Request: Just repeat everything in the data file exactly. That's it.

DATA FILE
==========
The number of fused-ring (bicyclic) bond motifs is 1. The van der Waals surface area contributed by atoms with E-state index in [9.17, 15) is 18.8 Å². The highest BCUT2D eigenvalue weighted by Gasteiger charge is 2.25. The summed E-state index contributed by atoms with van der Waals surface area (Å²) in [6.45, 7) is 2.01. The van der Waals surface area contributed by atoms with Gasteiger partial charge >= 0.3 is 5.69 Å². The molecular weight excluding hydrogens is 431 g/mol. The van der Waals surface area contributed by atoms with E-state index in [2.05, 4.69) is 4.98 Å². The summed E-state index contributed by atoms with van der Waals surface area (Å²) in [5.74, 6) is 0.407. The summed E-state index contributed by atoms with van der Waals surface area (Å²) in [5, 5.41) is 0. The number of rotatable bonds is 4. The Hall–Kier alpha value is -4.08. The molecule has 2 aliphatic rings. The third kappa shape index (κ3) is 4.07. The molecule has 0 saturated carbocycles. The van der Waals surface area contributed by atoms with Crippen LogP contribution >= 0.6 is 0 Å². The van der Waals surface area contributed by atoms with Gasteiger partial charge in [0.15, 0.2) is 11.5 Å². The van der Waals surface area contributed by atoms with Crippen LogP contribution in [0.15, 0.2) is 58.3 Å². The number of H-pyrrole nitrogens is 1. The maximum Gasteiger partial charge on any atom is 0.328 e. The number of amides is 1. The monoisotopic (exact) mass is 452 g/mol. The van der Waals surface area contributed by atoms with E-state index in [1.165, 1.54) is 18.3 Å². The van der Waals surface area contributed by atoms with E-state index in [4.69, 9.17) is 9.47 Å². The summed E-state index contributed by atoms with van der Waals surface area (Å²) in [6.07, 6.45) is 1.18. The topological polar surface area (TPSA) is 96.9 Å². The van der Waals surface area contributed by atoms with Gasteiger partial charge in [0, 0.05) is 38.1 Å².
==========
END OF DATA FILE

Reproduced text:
The number of fused-ring (bicyclic) bond motifs is 1. The van der Waals surface area contributed by atoms with E-state index in [9.17, 15) is 18.8 Å². The highest BCUT2D eigenvalue weighted by Gasteiger charge is 2.25. The summed E-state index contributed by atoms with van der Waals surface area (Å²) in [6.45, 7) is 2.01. The van der Waals surface area contributed by atoms with Gasteiger partial charge >= 0.3 is 5.69 Å². The molecular weight excluding hydrogens is 431 g/mol. The van der Waals surface area contributed by atoms with E-state index in [2.05, 4.69) is 4.98 Å². The summed E-state index contributed by atoms with van der Waals surface area (Å²) in [5.74, 6) is 0.407. The summed E-state index contributed by atoms with van der Waals surface area (Å²) in [5, 5.41) is 0. The number of rotatable bonds is 4. The Hall–Kier alpha value is -4.08. The molecule has 2 aliphatic rings. The third kappa shape index (κ3) is 4.07. The molecule has 0 saturated carbocycles. The van der Waals surface area contributed by atoms with Crippen LogP contribution >= 0.6 is 0 Å². The van der Waals surface area contributed by atoms with Gasteiger partial charge in [0.15, 0.2) is 11.5 Å². The van der Waals surface area contributed by atoms with Crippen LogP contribution in [0.15, 0.2) is 58.3 Å². The number of H-pyrrole nitrogens is 1. The maximum Gasteiger partial charge on any atom is 0.328 e. The number of amides is 1. The monoisotopic (exact) mass is 452 g/mol. The van der Waals surface area contributed by atoms with E-state index in [1.165, 1.54) is 18.3 Å². The van der Waals surface area contributed by atoms with E-state index in [4.69, 9.17) is 9.47 Å². The summed E-state index contributed by atoms with van der Waals surface area (Å²) in [6.07, 6.45) is 1.18. The topological polar surface area (TPSA) is 96.9 Å². The van der Waals surface area contributed by atoms with Gasteiger partial charge in [0, 0.05) is 38.1 Å².